The hillsides of Aigueblanche (B12)
Walking hike
The hillsides of Aigueblanche (B12)

The hillsides of Aigueblanche (B12)

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Through forests and fields, discover the hillsides of Aigueblanche with no technical difficulties.


This half day walk, though local villages and small woods is ideal for casual hikers and active families.

The loop starts uphill through meadows and small woods, allowing coverage on hot days, until arriving into Villoudry. Further up, the trail goes through Villargerel, offering a view of the valley down below, but also onto the Vallée du Morel and its 82 meter waterfall and The Cheval Noir (2832m) up above. The baroque church of Villargerel, historic monument, can be found at the highest point of the trail.

On the way back down, small paths wind once again through the woodlands, from the top to the eastern side of Villoudry and then Bellevue and Les Granges. Once at the bottom, follow the road for 300 meters and then the train tracks until passing the Plan du Truy. To head back to Grand Coeur on the Chemin des Vignes, walk along the old terraces, built to accommodate the vines, on an easy path with several benches to catch a last glimpse of the view.

  • Departure : Grand Coeur, school car park
  • Arrival : Grand Coeur, school car park
  • Towns crossed : AIGUEBLANCHE

Altimetric profile


Crossing of a busy road, stay cautious.

Access and parking

From Albertville, RN90 (exit 38), RD990A (rue de la Cassine), then RD990 (take a left under the bridge), right turn on Rue de l’Eglise, then second road on your left onto Rue des Seigneurs de Cor where you’ll find the car park 150 meters further on your right.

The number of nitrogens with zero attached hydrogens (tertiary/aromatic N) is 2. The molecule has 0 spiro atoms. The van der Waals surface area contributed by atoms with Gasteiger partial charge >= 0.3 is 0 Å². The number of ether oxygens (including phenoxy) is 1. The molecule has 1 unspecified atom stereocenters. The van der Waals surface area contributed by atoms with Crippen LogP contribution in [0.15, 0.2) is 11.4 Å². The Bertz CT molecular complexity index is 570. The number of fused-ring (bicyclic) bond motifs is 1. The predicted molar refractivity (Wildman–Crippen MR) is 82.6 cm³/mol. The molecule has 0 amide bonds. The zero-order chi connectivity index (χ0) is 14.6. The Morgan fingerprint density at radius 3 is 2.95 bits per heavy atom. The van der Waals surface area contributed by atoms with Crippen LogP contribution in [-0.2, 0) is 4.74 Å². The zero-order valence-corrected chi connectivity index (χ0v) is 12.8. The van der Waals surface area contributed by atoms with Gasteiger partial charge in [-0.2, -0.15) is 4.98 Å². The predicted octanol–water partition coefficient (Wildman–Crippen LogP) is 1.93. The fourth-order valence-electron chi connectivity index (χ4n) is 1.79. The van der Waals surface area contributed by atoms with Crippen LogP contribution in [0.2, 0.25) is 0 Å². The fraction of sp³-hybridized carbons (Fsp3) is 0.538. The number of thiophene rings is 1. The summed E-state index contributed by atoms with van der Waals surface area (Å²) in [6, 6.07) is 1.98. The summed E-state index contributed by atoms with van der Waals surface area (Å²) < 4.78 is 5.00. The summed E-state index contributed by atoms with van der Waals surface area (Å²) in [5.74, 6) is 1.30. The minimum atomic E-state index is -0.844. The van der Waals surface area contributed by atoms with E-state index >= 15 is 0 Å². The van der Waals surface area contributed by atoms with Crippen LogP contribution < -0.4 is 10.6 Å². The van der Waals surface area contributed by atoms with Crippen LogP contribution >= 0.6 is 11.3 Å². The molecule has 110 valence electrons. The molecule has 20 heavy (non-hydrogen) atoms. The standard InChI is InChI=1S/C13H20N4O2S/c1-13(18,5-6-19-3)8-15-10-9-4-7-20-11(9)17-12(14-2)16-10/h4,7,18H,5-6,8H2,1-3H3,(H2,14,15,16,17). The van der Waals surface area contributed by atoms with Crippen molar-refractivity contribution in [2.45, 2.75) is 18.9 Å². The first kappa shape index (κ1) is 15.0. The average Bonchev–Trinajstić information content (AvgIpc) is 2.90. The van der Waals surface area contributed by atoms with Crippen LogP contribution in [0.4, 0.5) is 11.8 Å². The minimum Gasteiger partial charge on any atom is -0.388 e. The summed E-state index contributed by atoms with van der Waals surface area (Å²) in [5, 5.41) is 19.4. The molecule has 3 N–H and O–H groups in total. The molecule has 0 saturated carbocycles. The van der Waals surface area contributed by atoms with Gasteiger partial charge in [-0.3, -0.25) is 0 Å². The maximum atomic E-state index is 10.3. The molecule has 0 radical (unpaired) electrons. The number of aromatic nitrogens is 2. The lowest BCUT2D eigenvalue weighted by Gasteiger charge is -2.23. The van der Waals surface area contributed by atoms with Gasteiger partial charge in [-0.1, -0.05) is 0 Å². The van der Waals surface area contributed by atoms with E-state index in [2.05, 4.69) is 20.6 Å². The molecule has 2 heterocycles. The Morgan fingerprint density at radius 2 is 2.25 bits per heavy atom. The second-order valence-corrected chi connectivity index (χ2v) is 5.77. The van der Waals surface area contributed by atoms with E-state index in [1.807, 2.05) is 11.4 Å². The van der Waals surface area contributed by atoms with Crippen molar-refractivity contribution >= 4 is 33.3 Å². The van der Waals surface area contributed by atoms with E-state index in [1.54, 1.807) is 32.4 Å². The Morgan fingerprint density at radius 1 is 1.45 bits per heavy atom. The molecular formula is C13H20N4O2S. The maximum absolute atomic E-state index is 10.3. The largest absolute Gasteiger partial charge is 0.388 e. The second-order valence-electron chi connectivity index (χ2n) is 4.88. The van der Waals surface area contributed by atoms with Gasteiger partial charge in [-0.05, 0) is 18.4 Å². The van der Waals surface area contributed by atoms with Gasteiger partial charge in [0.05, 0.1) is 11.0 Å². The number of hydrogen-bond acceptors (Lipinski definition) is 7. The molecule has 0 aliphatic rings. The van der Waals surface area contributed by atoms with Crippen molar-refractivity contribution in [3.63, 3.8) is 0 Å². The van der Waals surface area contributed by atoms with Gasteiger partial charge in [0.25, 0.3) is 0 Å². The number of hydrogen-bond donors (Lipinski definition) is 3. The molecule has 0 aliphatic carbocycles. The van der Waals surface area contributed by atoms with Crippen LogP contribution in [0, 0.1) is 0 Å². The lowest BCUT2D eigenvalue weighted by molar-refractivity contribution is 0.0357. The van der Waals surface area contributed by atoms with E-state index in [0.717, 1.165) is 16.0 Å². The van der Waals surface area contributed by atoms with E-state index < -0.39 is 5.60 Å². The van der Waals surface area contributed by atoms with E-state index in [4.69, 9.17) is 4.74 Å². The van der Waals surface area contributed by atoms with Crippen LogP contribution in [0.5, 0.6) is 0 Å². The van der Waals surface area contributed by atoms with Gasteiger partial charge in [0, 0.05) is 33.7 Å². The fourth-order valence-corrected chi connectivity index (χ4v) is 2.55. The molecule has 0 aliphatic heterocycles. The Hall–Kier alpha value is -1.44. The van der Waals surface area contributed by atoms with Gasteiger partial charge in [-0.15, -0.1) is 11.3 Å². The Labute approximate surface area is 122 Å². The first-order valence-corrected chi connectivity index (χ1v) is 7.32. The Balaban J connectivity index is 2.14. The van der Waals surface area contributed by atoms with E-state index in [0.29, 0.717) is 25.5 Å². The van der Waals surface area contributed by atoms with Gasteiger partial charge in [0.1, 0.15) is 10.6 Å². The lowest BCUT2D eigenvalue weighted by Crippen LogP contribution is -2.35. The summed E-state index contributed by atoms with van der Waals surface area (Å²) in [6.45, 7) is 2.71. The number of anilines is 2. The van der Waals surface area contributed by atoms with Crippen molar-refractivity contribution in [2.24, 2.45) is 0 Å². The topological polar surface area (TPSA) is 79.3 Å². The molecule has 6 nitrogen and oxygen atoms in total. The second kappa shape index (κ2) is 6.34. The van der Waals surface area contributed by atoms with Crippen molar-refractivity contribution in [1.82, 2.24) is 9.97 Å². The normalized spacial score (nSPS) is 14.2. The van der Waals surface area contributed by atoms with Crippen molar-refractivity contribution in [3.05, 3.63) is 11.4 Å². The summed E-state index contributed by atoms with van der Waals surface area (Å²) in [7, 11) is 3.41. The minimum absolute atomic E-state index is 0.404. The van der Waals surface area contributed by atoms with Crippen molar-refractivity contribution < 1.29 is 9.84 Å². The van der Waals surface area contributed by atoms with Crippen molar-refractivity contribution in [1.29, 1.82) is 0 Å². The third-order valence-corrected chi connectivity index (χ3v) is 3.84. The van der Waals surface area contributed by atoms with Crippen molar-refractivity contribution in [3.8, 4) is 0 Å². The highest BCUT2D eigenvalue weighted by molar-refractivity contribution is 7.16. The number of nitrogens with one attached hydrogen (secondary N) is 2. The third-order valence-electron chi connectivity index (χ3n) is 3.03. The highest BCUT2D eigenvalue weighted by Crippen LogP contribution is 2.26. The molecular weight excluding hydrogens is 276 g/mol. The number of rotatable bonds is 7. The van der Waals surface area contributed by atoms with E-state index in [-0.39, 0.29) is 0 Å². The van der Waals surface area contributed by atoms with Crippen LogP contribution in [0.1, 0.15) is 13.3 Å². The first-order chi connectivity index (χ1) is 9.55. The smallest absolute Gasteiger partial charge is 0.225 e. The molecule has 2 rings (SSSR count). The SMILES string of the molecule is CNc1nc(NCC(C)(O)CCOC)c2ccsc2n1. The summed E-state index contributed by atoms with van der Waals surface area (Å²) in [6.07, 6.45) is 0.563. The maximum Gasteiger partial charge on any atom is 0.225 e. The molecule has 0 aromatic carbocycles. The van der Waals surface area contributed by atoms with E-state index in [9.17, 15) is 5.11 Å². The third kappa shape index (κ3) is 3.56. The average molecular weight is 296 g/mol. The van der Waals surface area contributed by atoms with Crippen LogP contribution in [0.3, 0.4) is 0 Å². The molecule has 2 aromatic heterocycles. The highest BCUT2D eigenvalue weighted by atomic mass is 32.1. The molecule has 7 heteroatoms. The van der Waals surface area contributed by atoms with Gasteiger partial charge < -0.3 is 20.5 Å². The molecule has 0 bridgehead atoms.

From Moutiers, RN90 (exit 37), then RD990 until Grand Cœur, first turning on your left onto Rue du Pilat and then straight ahead up to the car park.

Parking :

Grand Coeur, school car park

3 points of interest

  • History

    Baroque church of St Martin de Villargerel

    This remarkable, listed building was completed in 1685. Step inside to admire the decorative wall paintings and altarpieces. The dome also bears trompe l'oeil paintings.
    Open in July and August, or by appointment. Why not also make the most of the outings organised by Aigueblanche's Culture & Heritage association?

  • Know-how

    Vine route

    The Aigueblanche vineyard was once highly reputed and the quality of its wine praised particularly by the Royal Academic Society of Savoie (1845).
    From very ancient times, the well-exposed hillsides were planted with vines. The main grape varieties at the time were the douce noir de le Bois, le guy noir, martincot, le gouche, le régentât and hyvernais de Tarentaise for red wine and la jacquère, le guy blanc, le gouais, le bellochin and le blanc verdun for white wine. In the 18th and 19th centuries, villagers in the Aigueblanche valley bought the feudal rights over livestock rearing, crop-growing, the wood and the vines, which were the property of the archdiocese and nobility.
    Each family had their own sartot, a typical hut for storing tools. In 1876 phylloxera reached Savoie and wiped out most of the vines. Each of the plants had to be replanted one by one and many vinegrowers used more rustic seedlings that better withstood the climate. It was at this time that the present-day vine route would be developed to facilitate vinegrowing work between Grand-Coeur and Aigueblanche. Nowadays much of the vineyard has been abandoned: the only surviving remnants of this past being the terraces and the sartos.

  • Small heritage

    Grand-Coeur and Petit-Coeur hamlets

    Two hamlets with a heartfelt name, from the word Cors; a Romanesque form curtis means enclosure or farmyard.